Mar 16 2017

Seven Days Till St. Patrick’s Day – Part 7 of 7

Behold the words of St. Patrick of Wales and see how he conveys his humility:

But what is the point of excuses, however truthful, especially when linked with my audacity in aspiring now, in my old age, to what I did not acquire in my youth? For my sins prevented me from consolidating what I had previously read through. But who believes me even if I repeat what I have said before? As a youth, indeed almost a boy without any beard, I was taken captive, before I knew what to desire and what I ought to avoid. And so, then, today I am ashamed and terrified to expose my awkwardness, because, being inarticulate, I am unable to explain briefly what I mean, as my mind and spirit long and the inclination of my heart indicates.

Il Confessio. (Declaration of Patrick.) From St. PatrickHis Writings and Muirchus Life. Edited and Translated by A. B. E. Hood. Phillimore & Co. London. 1978. § 10, p. 43.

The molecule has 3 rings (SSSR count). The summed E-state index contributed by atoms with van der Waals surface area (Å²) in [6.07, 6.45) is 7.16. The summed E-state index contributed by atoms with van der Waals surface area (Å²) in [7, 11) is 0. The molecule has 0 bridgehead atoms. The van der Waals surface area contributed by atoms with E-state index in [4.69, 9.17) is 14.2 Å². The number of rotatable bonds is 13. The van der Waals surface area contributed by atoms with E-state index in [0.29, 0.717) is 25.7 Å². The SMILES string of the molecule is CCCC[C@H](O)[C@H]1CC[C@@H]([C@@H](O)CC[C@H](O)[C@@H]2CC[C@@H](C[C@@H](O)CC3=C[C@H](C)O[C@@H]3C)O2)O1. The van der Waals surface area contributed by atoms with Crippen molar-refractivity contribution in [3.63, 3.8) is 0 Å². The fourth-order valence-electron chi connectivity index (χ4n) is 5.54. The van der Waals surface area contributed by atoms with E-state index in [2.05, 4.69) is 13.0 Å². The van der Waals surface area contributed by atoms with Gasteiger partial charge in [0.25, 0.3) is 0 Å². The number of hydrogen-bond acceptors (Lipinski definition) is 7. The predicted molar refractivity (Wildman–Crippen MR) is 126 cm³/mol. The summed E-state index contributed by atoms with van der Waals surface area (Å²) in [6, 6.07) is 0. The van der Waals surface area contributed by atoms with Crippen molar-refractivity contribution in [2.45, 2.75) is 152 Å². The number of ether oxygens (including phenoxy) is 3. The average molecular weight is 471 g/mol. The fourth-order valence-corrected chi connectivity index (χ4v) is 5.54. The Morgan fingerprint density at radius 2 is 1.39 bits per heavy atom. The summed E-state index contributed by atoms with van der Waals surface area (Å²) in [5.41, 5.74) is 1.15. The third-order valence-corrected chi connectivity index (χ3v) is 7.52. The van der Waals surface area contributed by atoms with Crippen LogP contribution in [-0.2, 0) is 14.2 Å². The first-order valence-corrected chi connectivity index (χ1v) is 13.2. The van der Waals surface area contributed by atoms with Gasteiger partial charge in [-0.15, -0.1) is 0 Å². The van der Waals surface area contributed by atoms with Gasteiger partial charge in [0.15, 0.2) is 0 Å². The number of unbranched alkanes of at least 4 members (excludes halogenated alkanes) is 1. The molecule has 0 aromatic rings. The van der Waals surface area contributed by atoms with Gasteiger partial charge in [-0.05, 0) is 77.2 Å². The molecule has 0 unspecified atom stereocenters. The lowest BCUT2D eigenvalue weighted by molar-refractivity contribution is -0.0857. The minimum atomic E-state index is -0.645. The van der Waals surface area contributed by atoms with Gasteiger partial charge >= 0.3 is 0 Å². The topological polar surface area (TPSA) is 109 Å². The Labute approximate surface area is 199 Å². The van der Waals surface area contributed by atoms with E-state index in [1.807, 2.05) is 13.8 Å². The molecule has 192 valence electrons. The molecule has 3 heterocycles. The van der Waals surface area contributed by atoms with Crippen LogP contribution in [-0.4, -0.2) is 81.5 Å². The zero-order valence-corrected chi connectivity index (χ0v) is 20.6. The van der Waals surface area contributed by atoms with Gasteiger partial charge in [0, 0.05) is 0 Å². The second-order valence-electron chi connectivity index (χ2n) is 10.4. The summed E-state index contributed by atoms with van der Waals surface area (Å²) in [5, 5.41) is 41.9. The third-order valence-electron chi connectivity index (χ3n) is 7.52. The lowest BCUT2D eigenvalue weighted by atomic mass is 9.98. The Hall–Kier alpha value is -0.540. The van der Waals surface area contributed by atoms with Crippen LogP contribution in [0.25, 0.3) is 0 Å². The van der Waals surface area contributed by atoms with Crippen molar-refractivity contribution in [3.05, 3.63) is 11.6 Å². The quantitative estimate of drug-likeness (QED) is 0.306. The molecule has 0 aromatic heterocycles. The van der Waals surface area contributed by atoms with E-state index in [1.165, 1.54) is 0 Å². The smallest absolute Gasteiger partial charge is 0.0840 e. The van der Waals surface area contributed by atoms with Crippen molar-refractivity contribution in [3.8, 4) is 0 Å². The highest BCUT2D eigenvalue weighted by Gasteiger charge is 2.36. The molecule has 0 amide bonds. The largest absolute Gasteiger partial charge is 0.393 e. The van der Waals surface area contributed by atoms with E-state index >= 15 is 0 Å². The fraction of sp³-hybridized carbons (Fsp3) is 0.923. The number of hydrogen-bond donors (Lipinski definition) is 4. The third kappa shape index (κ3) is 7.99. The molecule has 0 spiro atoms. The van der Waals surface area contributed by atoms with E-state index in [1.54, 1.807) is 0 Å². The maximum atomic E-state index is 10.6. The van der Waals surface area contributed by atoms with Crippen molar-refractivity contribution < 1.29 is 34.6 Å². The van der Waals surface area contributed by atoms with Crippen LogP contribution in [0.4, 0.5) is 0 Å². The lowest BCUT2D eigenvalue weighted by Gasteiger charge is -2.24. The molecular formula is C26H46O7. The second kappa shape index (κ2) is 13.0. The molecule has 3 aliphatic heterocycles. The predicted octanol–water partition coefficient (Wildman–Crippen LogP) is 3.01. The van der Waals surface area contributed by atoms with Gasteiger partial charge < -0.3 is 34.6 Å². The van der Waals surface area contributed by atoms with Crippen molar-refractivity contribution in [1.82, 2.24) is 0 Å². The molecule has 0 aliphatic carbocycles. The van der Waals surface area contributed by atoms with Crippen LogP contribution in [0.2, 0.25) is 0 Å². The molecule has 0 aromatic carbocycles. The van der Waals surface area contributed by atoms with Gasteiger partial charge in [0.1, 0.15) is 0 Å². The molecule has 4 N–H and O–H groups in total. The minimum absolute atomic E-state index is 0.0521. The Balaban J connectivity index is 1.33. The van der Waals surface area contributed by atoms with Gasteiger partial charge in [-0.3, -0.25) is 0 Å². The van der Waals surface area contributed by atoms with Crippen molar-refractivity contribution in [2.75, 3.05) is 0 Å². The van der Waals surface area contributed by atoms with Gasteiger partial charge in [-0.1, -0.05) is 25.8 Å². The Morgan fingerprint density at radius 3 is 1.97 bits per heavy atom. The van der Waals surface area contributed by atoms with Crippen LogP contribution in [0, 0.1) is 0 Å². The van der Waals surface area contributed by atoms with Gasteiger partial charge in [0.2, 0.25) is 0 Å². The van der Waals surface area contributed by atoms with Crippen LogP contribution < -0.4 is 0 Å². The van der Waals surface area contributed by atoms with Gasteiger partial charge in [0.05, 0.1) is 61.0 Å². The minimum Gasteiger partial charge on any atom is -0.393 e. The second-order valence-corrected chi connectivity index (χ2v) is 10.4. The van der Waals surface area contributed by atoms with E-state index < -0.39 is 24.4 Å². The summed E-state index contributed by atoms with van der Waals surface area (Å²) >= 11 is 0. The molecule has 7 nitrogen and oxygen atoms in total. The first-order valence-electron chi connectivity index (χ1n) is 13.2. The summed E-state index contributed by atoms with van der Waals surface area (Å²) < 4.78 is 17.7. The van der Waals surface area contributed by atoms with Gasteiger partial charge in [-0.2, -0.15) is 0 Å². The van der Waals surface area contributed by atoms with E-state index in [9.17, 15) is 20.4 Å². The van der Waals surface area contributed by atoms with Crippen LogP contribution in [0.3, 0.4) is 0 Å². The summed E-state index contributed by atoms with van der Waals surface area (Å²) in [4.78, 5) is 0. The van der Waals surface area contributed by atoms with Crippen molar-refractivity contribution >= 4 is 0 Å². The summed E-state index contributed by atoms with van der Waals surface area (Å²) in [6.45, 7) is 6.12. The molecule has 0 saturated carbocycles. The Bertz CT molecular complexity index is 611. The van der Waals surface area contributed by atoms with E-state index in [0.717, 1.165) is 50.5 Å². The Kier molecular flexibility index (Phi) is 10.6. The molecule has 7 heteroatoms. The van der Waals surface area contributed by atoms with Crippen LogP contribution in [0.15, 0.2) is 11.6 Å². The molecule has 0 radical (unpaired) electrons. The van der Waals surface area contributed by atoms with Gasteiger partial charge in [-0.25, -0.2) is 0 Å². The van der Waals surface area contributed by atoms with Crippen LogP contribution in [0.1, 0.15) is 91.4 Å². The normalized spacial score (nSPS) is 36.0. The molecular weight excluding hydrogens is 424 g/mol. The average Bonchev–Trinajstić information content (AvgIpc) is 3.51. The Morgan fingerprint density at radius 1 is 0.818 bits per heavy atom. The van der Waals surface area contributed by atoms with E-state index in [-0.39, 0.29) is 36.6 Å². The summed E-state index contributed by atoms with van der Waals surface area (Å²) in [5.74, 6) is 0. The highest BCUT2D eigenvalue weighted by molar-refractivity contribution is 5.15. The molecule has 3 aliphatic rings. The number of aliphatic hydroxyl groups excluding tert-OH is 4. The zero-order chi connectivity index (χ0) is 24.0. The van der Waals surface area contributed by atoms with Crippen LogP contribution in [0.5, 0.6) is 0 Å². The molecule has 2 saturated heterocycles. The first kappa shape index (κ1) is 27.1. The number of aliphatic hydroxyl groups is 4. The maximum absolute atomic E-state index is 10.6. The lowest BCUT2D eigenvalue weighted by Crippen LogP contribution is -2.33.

See also “Seven Days Till St. Patrick’s Day – Part 6 of 7.”


Mar 10 2017

Seven Days Till Saint Patrick’s – Part 1 of 7

As I’ve currently undertaken a crash-course in Irish Literature, I’ll provide a quotation from an Irish author every day from today through St Paddy’s next week. The first quotation:

There is a war between the living and the dead, and the Irish stories keep harping upon it. They will have it that when the potatoes or the wheat or any other of the fruits of the earth decay, they ripen in faery, and that our dreams lose their wisdom when the sap rises in the trees, and that our dreams can make the trees wither, and that one hears the bleating of the lambs of faery in November, and that blind eyes can see more than other eyes.

–William Butler Yeats, The Celtic Twilight. 1893. “The Queen and the Fool.”

See also “Seven Days Till St. Patrick’s – Part 2 0f 7